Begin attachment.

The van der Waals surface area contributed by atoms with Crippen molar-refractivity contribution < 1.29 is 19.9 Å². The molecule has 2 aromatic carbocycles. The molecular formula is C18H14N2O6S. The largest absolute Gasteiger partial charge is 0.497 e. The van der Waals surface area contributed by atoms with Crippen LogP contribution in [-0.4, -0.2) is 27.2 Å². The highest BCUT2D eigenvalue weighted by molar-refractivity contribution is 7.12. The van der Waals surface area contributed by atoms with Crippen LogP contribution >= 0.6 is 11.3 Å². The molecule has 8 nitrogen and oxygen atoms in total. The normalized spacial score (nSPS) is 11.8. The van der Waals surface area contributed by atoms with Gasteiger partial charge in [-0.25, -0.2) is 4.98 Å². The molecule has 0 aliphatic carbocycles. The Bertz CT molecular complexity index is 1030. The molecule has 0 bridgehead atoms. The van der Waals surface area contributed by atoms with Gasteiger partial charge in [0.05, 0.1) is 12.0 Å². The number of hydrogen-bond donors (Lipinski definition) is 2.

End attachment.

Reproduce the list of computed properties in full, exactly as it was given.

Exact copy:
The van der Waals surface area contributed by atoms with Crippen molar-refractivity contribution < 1.29 is 19.9 Å². The molecule has 2 aromatic carbocycles. The molecular formula is C18H14N2O6S. The largest absolute Gasteiger partial charge is 0.497 e. The van der Waals surface area contributed by atoms with Crippen LogP contribution in [-0.4, -0.2) is 27.2 Å². The highest BCUT2D eigenvalue weighted by molar-refractivity contribution is 7.12. The van der Waals surface area contributed by atoms with Crippen LogP contribution >= 0.6 is 11.3 Å². The molecule has 8 nitrogen and oxygen atoms in total. The normalized spacial score (nSPS) is 11.8. The van der Waals surface area contributed by atoms with Gasteiger partial charge in [-0.25, -0.2) is 4.98 Å². The molecule has 0 aliphatic carbocycles. The Bertz CT molecular complexity index is 1030. The molecule has 0 bridgehead atoms. The van der Waals surface area contributed by atoms with Gasteiger partial charge in [0.05, 0.1) is 12.0 Å². The number of hydrogen-bond donors (Lipinski definition) is 2.